You may get too much feedback. While some may think of this as a good problem to have, it can present significant challenges. Overcoming it and getting useful insights may mean putting in place an effective feedback management system.
How to ask for and gather feedback
Making sure you always have quality feedback in hand, ready to help you start making improvements, doesn’t have to be hard. With some proper planning, you can incorporate the feedback process into your everyday client engagements so you won’t even have to think about it.
Have a clear understanding of which stakeholders will be most involved
Although you could just ask all the team members and stakeholders involved with a project to send you their thoughts, chances are not everyone will have the best insights. Besides, separating out the useful feedback from the irrelevant will take time. Instead, a much better way to get quality feedback is knowing who you will need to get it from in the first place.
You can do this by beginning your next project by clearly defining your stakeholders. This should include their roles and responsibilities, their needs and desires, their communication preferences, and any other qualities that will help you understand them and their expectations. Not only will this give you insight into the scope and structure of your project, it will also help you narrow your focus when it comes to collecting feedback — and that will make the rest of the process easier, faster, and more accurate.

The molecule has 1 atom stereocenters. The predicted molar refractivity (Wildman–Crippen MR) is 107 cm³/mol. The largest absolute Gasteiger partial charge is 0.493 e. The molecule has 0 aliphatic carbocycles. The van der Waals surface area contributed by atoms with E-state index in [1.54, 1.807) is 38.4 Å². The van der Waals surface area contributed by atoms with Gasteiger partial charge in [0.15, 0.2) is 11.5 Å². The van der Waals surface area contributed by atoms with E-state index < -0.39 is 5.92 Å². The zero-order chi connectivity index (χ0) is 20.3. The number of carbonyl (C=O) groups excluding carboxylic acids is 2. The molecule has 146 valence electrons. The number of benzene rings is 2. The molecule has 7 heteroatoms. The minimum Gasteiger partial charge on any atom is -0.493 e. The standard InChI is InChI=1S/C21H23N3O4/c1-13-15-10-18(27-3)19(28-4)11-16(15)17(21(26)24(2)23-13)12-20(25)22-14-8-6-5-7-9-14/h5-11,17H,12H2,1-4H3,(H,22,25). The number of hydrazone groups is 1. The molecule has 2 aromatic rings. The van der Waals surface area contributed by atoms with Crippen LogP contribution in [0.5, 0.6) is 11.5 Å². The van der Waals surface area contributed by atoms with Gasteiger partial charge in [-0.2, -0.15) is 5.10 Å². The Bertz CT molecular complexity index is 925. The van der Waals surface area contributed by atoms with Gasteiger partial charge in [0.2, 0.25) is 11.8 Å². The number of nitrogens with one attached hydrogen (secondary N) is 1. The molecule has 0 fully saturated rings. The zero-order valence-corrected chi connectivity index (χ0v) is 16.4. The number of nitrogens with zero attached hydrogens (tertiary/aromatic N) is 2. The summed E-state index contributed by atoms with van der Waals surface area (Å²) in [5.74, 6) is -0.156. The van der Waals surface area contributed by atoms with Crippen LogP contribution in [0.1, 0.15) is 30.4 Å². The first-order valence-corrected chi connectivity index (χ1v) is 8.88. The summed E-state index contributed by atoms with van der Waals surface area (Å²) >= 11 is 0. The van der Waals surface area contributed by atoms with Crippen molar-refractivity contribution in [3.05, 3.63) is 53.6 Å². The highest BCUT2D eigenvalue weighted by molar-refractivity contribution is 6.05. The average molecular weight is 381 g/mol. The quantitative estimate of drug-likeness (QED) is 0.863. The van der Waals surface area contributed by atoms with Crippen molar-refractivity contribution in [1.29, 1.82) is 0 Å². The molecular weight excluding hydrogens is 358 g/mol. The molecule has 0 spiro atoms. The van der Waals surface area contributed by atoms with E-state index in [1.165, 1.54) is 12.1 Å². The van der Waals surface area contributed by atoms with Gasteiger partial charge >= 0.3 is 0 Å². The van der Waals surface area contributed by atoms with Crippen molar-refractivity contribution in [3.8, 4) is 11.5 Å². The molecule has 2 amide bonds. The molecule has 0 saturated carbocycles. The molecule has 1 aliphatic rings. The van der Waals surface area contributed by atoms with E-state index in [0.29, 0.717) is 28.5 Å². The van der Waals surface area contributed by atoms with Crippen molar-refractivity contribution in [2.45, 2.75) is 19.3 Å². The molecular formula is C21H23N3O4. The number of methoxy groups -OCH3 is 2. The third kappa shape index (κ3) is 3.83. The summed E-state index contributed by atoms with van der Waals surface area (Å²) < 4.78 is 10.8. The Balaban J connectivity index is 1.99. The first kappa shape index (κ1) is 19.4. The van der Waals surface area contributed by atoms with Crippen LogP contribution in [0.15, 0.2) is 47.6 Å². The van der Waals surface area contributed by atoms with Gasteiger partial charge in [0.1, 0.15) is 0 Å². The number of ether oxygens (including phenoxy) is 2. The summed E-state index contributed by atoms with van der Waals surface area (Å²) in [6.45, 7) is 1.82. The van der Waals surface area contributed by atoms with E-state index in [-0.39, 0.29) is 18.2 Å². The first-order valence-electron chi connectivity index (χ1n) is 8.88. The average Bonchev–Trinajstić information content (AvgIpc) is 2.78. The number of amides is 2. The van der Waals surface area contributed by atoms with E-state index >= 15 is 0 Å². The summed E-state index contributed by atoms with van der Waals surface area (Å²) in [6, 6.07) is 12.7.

Regularly check-in with stakeholders and schedule feedback milestones
Instead of asking stakeholders to give all of their feedback at once, you can make it much more manageable by scheduling regular opportunities for them to weigh in on how things are going. Depending on the length and size of the project, these could be weekly or monthly milestones, or even once a quarter. The idea is to make giving feedback an organic and natural part of the project so that it seems much less intimidating.
You can even take this a step further by coming up with creative ways to facilitate productive discussions. For example, the rose, thorn, and bud exercise is a fun and easy-to-use way to learn what’s going well, what isn’t work, and what kind of opportunities there may be for improvement. Once you make something like this a habit, you’ll be able to get your feedback and start improving your processes fast.
Prioritize feedback and align on next steps
One common roadblock to getting good feedback are stakeholders who don’t think of it as necessary. They may not want to take time out of their day to reflect on a project. Alternatively, they may only feel comfortable giving feedback long after it would have been most useful. This can be frustrating, although it can be fixed by making sure you and your stakeholders are aligned from the beginning.
Pro-tip: Be sure to get feedback from different stakeholders to help uncover blindspots or surface concerns that affect different aspects of a project.